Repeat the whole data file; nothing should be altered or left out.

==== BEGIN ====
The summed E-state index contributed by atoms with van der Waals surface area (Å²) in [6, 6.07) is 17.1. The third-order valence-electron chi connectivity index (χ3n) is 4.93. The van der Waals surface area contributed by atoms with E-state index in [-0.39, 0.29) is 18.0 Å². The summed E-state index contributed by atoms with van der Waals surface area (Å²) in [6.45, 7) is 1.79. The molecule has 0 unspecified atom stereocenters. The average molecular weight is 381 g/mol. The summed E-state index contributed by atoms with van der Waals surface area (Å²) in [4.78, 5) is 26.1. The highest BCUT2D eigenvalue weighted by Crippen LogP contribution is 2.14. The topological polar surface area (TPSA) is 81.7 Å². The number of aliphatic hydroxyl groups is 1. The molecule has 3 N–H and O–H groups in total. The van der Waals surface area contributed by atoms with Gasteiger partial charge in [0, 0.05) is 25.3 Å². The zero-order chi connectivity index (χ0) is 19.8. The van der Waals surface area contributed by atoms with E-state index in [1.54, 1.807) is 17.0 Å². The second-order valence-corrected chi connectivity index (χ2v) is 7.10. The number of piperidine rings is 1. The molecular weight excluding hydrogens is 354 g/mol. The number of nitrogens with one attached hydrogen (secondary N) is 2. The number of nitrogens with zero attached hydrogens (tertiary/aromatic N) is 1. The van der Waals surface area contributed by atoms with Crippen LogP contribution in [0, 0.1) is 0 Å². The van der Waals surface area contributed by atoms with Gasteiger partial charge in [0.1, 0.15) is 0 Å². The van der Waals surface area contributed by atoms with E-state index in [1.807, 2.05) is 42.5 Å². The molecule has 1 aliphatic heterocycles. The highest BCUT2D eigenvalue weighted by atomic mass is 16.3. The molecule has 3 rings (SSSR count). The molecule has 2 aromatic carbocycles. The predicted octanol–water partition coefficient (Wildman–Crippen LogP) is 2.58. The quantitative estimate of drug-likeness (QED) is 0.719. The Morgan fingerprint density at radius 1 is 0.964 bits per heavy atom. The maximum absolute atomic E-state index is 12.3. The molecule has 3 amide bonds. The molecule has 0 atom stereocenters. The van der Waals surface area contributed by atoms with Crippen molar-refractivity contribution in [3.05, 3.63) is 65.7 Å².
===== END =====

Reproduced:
The summed E-state index contributed by atoms with van der Waals surface area (Å²) in [6, 6.07) is 17.1. The third-order valence-electron chi connectivity index (χ3n) is 4.93. The van der Waals surface area contributed by atoms with E-state index in [-0.39, 0.29) is 18.0 Å². The summed E-state index contributed by atoms with van der Waals surface area (Å²) in [6.45, 7) is 1.79. The molecule has 0 unspecified atom stereocenters. The average molecular weight is 381 g/mol. The summed E-state index contributed by atoms with van der Waals surface area (Å²) in [4.78, 5) is 26.1. The highest BCUT2D eigenvalue weighted by Crippen LogP contribution is 2.14. The topological polar surface area (TPSA) is 81.7 Å². The number of aliphatic hydroxyl groups is 1. The molecule has 3 N–H and O–H groups in total. The van der Waals surface area contributed by atoms with Gasteiger partial charge in [0, 0.05) is 25.3 Å². The zero-order chi connectivity index (χ0) is 19.8. The van der Waals surface area contributed by atoms with E-state index in [1.54, 1.807) is 17.0 Å². The second-order valence-corrected chi connectivity index (χ2v) is 7.10. The number of piperidine rings is 1. The molecular weight excluding hydrogens is 354 g/mol. The number of nitrogens with one attached hydrogen (secondary N) is 2. The number of nitrogens with zero attached hydrogens (tertiary/aromatic N) is 1. The van der Waals surface area contributed by atoms with Crippen LogP contribution in [0, 0.1) is 0 Å². The van der Waals surface area contributed by atoms with Gasteiger partial charge in [0.1, 0.15) is 0 Å². The van der Waals surface area contributed by atoms with E-state index in [1.807, 2.05) is 42.5 Å². The molecule has 1 aliphatic heterocycles. The highest BCUT2D eigenvalue weighted by atomic mass is 16.3. The molecule has 3 rings (SSSR count). The molecule has 2 aromatic carbocycles. The predicted octanol–water partition coefficient (Wildman–Crippen LogP) is 2.58. The quantitative estimate of drug-likeness (QED) is 0.719. The Morgan fingerprint density at radius 1 is 0.964 bits per heavy atom. The maximum absolute atomic E-state index is 12.3. The molecule has 3 amide bonds. The molecule has 0 atom stereocenters. The van der Waals surface area contributed by atoms with Crippen molar-refractivity contribution in [3.05, 3.63) is 65.7 Å².